Physicists love (one of) the cgs systems
and stubbornly keep using it  even so it is "forbidden". Take the
Barrett for example, a
rather recent book  you will find cgs
units. Here we will see why the
cgs system still holds a lot of attraction, and how to convert
cgs units to SI units. 

As long as you just use the basic units length, mass and
time, it really does not matter much if you
work with the m, kg, s, i.e. in SI units, or with cm, g and s  cgs units. 


Engineers at your (future) level of
sophistication simply can do the conversions without having to be taught
and without making mistakes. 

A (big) problem, however, emerges as soon as you
add some basic unit for electricity. 


The SI system chose the electrical current
with the unit Ampere (A)  and that is all there is. Like with the
meter, you now need some arbitrary, but generally accepted reference that defines 1 A (and at the same
time gives a recipe how it will be measured). 


For the meter, we originally picked 1/10 000 000 part of
the circumference of the earth and deposited that as a PtIr piece in
Paris. Later it was replaced by something better, but the general idea is the
same. 


Likewise for the
kilogram and the
second  but what do we take
for the Ampere? 

Well, something not all that smart (from the
viewpoint of physicists and practicing engineers): 


1 Ampere
is the magnitude of a constant electrical current, which, if running through
two infinitely long parallel wires with negligeable circular cross sections
kept at a distance of 1 m in vacuum, produces a force of exactly 2
· 10 ^{–7} N per meter of wire. 


This definition also defines
charge in Coulomb, by simply equating
Charge [C] = (Ampere · Time) [As], i.e.
1 C = 1 As. 


Who needs forces between wires? We rarely do. What
we do need a lot, however, are forces
between charges. Lets see what we get for
this. 

We start from the universal relation between an
electrical field E and the force F that a charge
Q experiences in said field (with the very important corollary
that the field produced by Q is not added to the field already there! Asking
"why" leads into really deep water, cf. chapter 28 (Vol. II) in the
Feynman lectures (perfectly
understandable to undergraduates!)) 


We have F = E ·
Q, and since F and Q are already
defined, this equation defines
E. Enter a number for F and Q and you
get a number for E. You akso get a unit:
[E] = N/As 


So far we have no problem. But now we look at the
force on a (point charge) q that results from another point
charge q' by first computing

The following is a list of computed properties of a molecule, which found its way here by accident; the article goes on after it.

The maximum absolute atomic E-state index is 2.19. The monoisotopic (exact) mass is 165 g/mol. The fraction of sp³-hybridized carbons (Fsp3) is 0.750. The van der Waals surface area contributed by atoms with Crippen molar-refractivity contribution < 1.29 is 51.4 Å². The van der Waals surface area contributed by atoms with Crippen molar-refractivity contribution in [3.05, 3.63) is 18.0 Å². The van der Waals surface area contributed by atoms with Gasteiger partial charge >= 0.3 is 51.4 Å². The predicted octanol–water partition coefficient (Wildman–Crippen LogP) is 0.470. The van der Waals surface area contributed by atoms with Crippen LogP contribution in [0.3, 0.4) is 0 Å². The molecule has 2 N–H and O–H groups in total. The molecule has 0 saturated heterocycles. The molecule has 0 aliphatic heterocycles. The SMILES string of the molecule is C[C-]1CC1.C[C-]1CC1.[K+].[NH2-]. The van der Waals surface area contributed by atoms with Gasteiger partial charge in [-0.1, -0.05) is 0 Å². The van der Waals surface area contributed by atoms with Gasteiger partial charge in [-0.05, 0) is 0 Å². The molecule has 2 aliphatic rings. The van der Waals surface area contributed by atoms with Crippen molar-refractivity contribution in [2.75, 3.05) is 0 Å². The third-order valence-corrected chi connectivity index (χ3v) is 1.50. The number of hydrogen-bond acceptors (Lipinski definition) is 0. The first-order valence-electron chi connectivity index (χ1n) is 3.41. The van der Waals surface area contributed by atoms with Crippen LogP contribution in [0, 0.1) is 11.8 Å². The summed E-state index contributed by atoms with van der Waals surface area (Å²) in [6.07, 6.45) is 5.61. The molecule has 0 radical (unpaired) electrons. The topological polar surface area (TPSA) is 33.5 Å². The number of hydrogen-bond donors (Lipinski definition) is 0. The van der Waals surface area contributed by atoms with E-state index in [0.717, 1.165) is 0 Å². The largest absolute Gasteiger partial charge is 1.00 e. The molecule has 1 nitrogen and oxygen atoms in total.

the field of one of the charges and than applying the formula from above. 

Lets take a "point charge"
q and the simple statement (from Maxwell) that the electrical
flux density P through a closed
surface around a charge is proportional to the charge inside the surface. We
take it as proportional, because the
numerical value of the proportionality constant will depend on the choice of
units, which we try to unravel. 


Take a sphere with radius r around
q and you have 





P 
= Edf 
= 4pr^{2} ·
E = g
·q 







With g =
proportionality constant and df = incremental area element. This
gives us for the numerical value of the electrical field strength at a distance
r from a point charge q 











Now we know the field at some distance
r from the charge, and therefore the force F on a
charge q'; we have 





F 
= q · q' · 
g
4p · r^{2} 







This is completely general, as long as we make no
assumptions for g. 

OK, now lets
discuss the possibilities for the value of g. 


If we use SI units, we have no choice: We already have definitions for force, charge
and the electrical field E in
SI units the numericla value of g is
determined. We simply have (writing g as
g = 1/e_{0} 





F 
= q · q' · 
1
4p · e_{0}
· r^{2} 







With e_{0} =
8,859 · 10 ^{–12} As/Vm = proportionality constant
between the charge q inside some body and the total flux P through the surface of that body, or 





P 
= Edf = 
q
e_{0} 







Forgetting for a moment that we must use SI units, we could make life a lot
easier by simply defining g := 4p, and presto, we have a Coulomb law as you find it
quite often in text books, that can be written most simply as 











It's easy to see why people like that  you simply